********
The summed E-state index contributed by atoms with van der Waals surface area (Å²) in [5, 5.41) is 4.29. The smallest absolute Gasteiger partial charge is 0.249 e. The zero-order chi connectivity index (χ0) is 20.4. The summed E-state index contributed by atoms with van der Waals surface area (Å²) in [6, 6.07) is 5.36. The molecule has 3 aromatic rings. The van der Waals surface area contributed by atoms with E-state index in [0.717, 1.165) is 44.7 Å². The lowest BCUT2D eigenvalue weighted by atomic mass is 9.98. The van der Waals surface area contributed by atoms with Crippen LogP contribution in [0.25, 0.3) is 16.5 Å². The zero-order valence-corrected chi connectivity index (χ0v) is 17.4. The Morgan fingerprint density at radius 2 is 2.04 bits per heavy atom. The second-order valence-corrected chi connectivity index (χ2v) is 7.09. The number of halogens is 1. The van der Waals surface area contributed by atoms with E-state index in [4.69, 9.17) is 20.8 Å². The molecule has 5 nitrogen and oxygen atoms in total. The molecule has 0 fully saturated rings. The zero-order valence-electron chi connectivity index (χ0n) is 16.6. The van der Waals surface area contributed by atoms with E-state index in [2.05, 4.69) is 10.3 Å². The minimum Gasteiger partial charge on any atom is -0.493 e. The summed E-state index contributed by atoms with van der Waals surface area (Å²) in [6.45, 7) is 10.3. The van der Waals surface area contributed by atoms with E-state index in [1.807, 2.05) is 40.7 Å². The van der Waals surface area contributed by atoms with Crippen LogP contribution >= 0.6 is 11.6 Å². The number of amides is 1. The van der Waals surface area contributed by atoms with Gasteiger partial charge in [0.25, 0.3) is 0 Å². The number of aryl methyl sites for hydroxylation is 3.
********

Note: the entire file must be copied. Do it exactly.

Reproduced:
The summed E-state index contributed by atoms with van der Waals surface area (Å²) in [5, 5.41) is 4.29. The smallest absolute Gasteiger partial charge is 0.249 e. The zero-order chi connectivity index (χ0) is 20.4. The summed E-state index contributed by atoms with van der Waals surface area (Å²) in [6, 6.07) is 5.36. The molecule has 3 aromatic rings. The van der Waals surface area contributed by atoms with E-state index in [0.717, 1.165) is 44.7 Å². The lowest BCUT2D eigenvalue weighted by atomic mass is 9.98. The van der Waals surface area contributed by atoms with Crippen LogP contribution in [0.25, 0.3) is 16.5 Å². The zero-order valence-corrected chi connectivity index (χ0v) is 17.4. The Morgan fingerprint density at radius 2 is 2.04 bits per heavy atom. The second-order valence-corrected chi connectivity index (χ2v) is 7.09. The number of halogens is 1. The van der Waals surface area contributed by atoms with E-state index in [4.69, 9.17) is 20.8 Å². The molecule has 5 nitrogen and oxygen atoms in total. The molecule has 0 fully saturated rings. The zero-order valence-electron chi connectivity index (χ0n) is 16.6. The van der Waals surface area contributed by atoms with E-state index in [2.05, 4.69) is 10.3 Å². The minimum Gasteiger partial charge on any atom is -0.493 e. The summed E-state index contributed by atoms with van der Waals surface area (Å²) in [6.45, 7) is 10.3. The van der Waals surface area contributed by atoms with E-state index in [1.807, 2.05) is 40.7 Å². The van der Waals surface area contributed by atoms with Crippen LogP contribution >= 0.6 is 11.6 Å². The number of amides is 1. The van der Waals surface area contributed by atoms with Gasteiger partial charge in [0.25, 0.3) is 0 Å². The number of aryl methyl sites for hydroxylation is 3.